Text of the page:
Ms JSP worked as a home attendant carer. Part of her work required her to drive to the elderly and disabled persons’ homes to provide care services for them.
Ms JSP is a young petite Korean lady of small stature.
In December 2013, Ms JSP was returning to her employ on light duties, following a period of being off work, following a workers compensation accident. She had already suffered injuries as a consequence of heavy lifting.
At the time of this car accident, she was attending one of her clients. A taxi made an illegal U-turn close to an intersection which Ms JSP has just entered, reversing his car into hers, hitting her vehicle on the driver side door.
The accident itself cannot be described as a heavy impact, however, it was sufficient enough to move her body unexpectedly creating an exacerbation to pre-existing injuries to her neck, upper back and lower back. This exacerbation also caused weakness in her left arm and left leg.
Being a motor-vehicle accident in the course of her employ, Ms JSP was entitled to pursue a claim under the journey provisions which was largely eroded following the recent workers compensation legislation amendments in 2009.
She pursued a workers compensation claim as well as a motor-vehicle accident claim. The benefit of doing this was that Ms JSP's reasonably incurred medical and treatment expenses were being met as they incurred by the workers compensation insurer. For the period that she was not able to work following the motor-vehicle accident, the workers compensation insurer also met her weekly benefits in accordance with the Workers Compensation Act.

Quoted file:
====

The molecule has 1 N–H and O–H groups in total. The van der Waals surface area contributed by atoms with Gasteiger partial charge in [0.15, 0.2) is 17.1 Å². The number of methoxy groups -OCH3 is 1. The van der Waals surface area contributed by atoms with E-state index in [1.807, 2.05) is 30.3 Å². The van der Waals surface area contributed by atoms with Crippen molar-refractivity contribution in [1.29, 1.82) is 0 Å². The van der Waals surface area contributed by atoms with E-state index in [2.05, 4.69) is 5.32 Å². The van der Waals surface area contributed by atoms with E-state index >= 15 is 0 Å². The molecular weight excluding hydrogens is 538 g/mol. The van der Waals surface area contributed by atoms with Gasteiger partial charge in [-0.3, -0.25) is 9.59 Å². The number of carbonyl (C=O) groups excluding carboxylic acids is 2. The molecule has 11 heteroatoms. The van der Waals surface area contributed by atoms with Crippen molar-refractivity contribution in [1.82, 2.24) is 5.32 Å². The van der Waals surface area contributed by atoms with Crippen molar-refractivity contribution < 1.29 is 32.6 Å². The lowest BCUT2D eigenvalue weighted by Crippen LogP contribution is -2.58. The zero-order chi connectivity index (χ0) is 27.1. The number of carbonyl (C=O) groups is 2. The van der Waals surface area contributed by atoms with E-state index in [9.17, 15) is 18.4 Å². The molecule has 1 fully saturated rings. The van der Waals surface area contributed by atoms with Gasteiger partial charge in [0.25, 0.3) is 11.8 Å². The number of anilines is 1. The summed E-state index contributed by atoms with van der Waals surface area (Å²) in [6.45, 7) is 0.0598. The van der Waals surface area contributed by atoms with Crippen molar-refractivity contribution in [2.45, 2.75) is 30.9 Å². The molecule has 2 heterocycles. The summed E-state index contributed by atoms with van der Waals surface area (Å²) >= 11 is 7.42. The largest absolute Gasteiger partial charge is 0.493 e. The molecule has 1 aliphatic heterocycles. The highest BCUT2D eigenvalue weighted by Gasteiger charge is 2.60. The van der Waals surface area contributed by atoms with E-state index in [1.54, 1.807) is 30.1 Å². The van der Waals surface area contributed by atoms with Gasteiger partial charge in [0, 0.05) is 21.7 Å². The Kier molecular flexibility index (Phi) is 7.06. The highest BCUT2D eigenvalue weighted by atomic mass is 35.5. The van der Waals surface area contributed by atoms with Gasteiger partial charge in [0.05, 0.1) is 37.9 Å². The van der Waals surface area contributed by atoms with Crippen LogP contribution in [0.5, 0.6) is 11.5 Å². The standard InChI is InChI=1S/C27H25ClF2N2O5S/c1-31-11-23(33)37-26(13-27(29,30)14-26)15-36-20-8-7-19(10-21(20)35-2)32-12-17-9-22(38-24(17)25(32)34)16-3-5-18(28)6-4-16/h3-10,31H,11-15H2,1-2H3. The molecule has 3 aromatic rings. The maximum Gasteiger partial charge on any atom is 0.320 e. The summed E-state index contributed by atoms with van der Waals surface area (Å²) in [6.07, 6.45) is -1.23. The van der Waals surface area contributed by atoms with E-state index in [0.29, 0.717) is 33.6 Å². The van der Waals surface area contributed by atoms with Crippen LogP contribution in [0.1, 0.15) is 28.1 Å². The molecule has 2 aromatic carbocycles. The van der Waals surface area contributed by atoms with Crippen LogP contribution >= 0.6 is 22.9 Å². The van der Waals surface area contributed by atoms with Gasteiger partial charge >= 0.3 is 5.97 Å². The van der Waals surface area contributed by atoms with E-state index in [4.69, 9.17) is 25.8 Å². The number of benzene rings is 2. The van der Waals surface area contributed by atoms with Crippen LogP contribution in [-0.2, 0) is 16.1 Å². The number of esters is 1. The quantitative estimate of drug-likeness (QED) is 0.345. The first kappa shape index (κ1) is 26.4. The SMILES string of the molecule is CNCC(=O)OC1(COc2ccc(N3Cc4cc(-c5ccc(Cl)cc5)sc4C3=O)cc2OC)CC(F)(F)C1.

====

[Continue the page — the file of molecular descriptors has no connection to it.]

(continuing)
Although the motor-vehicle accident, green slip insurer admitted liability in total, they did not accept that Ms JSP's injuries were a consequence of the motor-vehicle accident. This is particularly the case because the impact upon the vehicle was upon the right-hand side of Ms JSP's body but her injuries were predominantly upon the left hand side of her person.
It is for this reason that what would normally be a very standard personal injury claim became a very technical personal injury claim despite her injuries not exceeding the threshold for non-economic loss.
The Offers made by the insurer as prescribed by the Motor Accident Compensation Act were far from reasonable. Gerard Malouf and Partners advised our client and she accepted the advice to stand firm and not to pander to the insurer’s deliberate delay and stalling tactics, which can cause claimants significant psychological anxiety.
The matter had proceeded to a compulsory conference where final offers were made. The mandatory period was afforded to the insurer before making an application to the Claims Assessment and Resolution Service. Two days prior to the expiry of the waiting period, the insurer accepted our final offer of $30,000.00 clear of payments already made by the insurer of $23,000.00. plus regulated costs. This result was far better than their final offer before accepting ours of $25,000.00 all-inclusive, which would have netted our client zero dollars.
This was a clear example of how GMP is prepared to stand our ground so as to ensure that our clients receive the compensation that they deserve.